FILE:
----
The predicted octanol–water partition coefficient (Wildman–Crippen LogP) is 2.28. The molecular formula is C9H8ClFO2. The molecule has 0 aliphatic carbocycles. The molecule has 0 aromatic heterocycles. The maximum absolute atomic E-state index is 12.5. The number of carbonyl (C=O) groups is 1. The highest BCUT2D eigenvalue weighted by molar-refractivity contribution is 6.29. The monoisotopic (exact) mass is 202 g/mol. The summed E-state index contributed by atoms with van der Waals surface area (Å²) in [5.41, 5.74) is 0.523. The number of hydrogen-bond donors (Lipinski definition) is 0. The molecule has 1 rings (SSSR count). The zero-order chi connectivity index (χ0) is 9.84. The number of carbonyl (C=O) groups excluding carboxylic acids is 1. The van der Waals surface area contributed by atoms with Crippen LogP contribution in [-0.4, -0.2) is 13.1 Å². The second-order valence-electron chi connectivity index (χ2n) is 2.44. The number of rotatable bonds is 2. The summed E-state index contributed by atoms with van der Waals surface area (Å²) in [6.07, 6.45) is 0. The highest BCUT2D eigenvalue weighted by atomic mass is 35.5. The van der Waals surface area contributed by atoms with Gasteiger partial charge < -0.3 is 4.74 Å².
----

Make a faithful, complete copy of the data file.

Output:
The predicted octanol–water partition coefficient (Wildman–Crippen LogP) is 2.28. The molecular formula is C9H8ClFO2. The molecule has 0 aliphatic carbocycles. The molecule has 0 aromatic heterocycles. The maximum absolute atomic E-state index is 12.5. The number of carbonyl (C=O) groups is 1. The highest BCUT2D eigenvalue weighted by molar-refractivity contribution is 6.29. The monoisotopic (exact) mass is 202 g/mol. The summed E-state index contributed by atoms with van der Waals surface area (Å²) in [5.41, 5.74) is 0.523. The number of hydrogen-bond donors (Lipinski definition) is 0. The molecule has 1 rings (SSSR count). The zero-order chi connectivity index (χ0) is 9.84. The number of carbonyl (C=O) groups excluding carboxylic acids is 1. The van der Waals surface area contributed by atoms with Crippen LogP contribution in [-0.4, -0.2) is 13.1 Å². The second-order valence-electron chi connectivity index (χ2n) is 2.44. The number of rotatable bonds is 2. The summed E-state index contributed by atoms with van der Waals surface area (Å²) in [6.07, 6.45) is 0. The highest BCUT2D eigenvalue weighted by atomic mass is 35.5. The van der Waals surface area contributed by atoms with Gasteiger partial charge < -0.3 is 4.74 Å².